The latter area includes market access for industrial products, NAMA in our jargon. At our last meeting on 29 March, I reported the continuing difficulties in closing the significant gaps between key participants over the level of ambition in NAMA sectorals. I noted that I would consult with those participants, and with others, to assess the magnitude of these gaps and the prospects for bridging them. The finding of my consultations are clear: there are fundamentally different views on the ambition provided by the cuts to industrial tariffs under the Swiss formula as it currently stands, on whether the contributions between the different members are proportionate and balanced as well as on the contribution of sectorals. I believe we are confronted with a clear political gap which, as things stand, under the NAMA framework currently on the table, and from what I have heard in my consultations, is not bridgeable today.

It is clear that there are issues other than NAMA which also remain outstanding. And that the Round could not be completed without these being solved. But my frank assessment is that under the right conditions of temperature and pressure a deal would be doable, bearing in mind that “nothing is agreed until everything is agreed”, but for NAMA, where the differences today are effectively blocking progress and putting into serious doubt the conclusion of the Round this year.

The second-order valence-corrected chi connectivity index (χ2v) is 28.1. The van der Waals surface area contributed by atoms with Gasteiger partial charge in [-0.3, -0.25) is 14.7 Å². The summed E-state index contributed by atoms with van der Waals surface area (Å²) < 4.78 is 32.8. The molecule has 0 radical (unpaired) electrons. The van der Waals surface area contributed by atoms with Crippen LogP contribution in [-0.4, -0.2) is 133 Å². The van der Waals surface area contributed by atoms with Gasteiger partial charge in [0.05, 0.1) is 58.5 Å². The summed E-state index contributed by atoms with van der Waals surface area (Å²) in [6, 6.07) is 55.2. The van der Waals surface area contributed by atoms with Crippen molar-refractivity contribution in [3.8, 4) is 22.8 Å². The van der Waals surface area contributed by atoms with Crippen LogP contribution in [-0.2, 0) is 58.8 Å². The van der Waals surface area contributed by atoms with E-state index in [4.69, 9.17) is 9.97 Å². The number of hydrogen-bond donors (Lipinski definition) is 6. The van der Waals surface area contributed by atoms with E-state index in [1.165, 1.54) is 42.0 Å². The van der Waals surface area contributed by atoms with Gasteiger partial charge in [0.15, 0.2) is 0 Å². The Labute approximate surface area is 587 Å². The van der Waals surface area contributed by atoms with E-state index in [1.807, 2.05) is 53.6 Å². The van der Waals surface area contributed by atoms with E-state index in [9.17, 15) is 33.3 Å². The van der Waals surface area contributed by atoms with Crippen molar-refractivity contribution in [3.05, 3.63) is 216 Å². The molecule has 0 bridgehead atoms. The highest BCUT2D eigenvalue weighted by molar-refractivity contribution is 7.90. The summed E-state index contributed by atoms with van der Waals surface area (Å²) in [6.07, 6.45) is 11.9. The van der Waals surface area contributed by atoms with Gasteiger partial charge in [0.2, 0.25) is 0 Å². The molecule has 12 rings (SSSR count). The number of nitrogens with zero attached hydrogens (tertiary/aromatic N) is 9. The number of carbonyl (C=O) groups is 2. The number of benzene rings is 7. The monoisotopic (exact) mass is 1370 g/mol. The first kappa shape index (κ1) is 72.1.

This is a grave situation for the Round and for all of the efforts and aspirations it embodies. It is our reality, however, and we must face it squarely in order to try to find a way forward together.

In the numerous consultations I have had in the last two weeks I sensed an overall commitment to the aims of the Round. I also sensed a desire to work to find a way out of the current impasse, although at the moment there is little clarity about what this might be. There is recognition that it cannot just be “business as usual”. There is also a sense that the answer cannot simply be to “stop and reboot”, since the issues to be addressed in any new Round would necessarily bring us back to the issue which is blocking progress today. We therefore need to reflect actively together as to the next steps.

This process must be approached in a constructive and co-operative spirit. We must work together to preserve the multilateral trading system which has repeatedly proved its worth in the recent economic crisis. Our duty is not only to maintain it as a set of effective rules and agreements but also to reaffirm and reinvigorate its negotiating vocation.

The current WTO rules were last updated in 1995. Since then the world of trade has moved on. As integral pillars of the multilateral trading architecture, our surveillance and dispute settlement system keep serving the membership, but given their distinct mandate, they cannot replace the legislature, ie the membership. For the WTO to remain efficient, our disciplines need updating for trade today as well as for the next generation.

As the guardian of the WTO system, to all of you in Geneva and capitals I say, use the next days to reflect on our situation. Think hard about the consequences of throwing away ten years of solid multilateral work. Work at home to build support for trade opening. Use the upcoming weeks to talk to each other and build bridges. We will be meeting on 29 April to begin our collective consideration of the next steps, seeking to identify and converge upon a way forward which preserves the objectives and values of the Doha mandate.